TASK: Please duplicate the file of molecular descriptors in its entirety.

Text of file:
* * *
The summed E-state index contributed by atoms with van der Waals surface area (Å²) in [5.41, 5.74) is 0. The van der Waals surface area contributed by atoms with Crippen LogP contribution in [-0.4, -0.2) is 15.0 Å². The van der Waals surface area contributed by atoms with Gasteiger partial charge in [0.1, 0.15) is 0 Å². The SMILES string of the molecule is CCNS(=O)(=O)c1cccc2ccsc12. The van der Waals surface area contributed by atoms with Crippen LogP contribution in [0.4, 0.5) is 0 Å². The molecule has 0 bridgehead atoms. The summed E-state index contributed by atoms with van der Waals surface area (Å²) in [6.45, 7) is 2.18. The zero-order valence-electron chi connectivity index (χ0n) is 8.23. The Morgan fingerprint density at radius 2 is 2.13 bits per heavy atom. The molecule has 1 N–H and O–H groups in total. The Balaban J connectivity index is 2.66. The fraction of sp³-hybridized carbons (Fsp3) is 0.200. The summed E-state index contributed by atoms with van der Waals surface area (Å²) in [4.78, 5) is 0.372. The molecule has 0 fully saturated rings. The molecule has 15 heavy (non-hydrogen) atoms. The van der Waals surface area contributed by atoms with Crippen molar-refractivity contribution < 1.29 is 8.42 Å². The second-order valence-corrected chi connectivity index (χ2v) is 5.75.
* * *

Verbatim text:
The summed E-state index contributed by atoms with van der Waals surface area (Å²) in [5.41, 5.74) is 0. The van der Waals surface area contributed by atoms with Crippen LogP contribution in [-0.4, -0.2) is 15.0 Å². The van der Waals surface area contributed by atoms with Gasteiger partial charge in [0.1, 0.15) is 0 Å². The SMILES string of the molecule is CCNS(=O)(=O)c1cccc2ccsc12. The van der Waals surface area contributed by atoms with Crippen LogP contribution in [0.4, 0.5) is 0 Å². The molecule has 0 bridgehead atoms. The summed E-state index contributed by atoms with van der Waals surface area (Å²) in [6.45, 7) is 2.18. The zero-order valence-electron chi connectivity index (χ0n) is 8.23. The Morgan fingerprint density at radius 2 is 2.13 bits per heavy atom. The molecule has 1 N–H and O–H groups in total. The Balaban J connectivity index is 2.66. The fraction of sp³-hybridized carbons (Fsp3) is 0.200. The summed E-state index contributed by atoms with van der Waals surface area (Å²) in [4.78, 5) is 0.372. The molecule has 0 fully saturated rings. The molecule has 15 heavy (non-hydrogen) atoms. The van der Waals surface area contributed by atoms with Crippen molar-refractivity contribution < 1.29 is 8.42 Å². The second-order valence-corrected chi connectivity index (χ2v) is 5.75.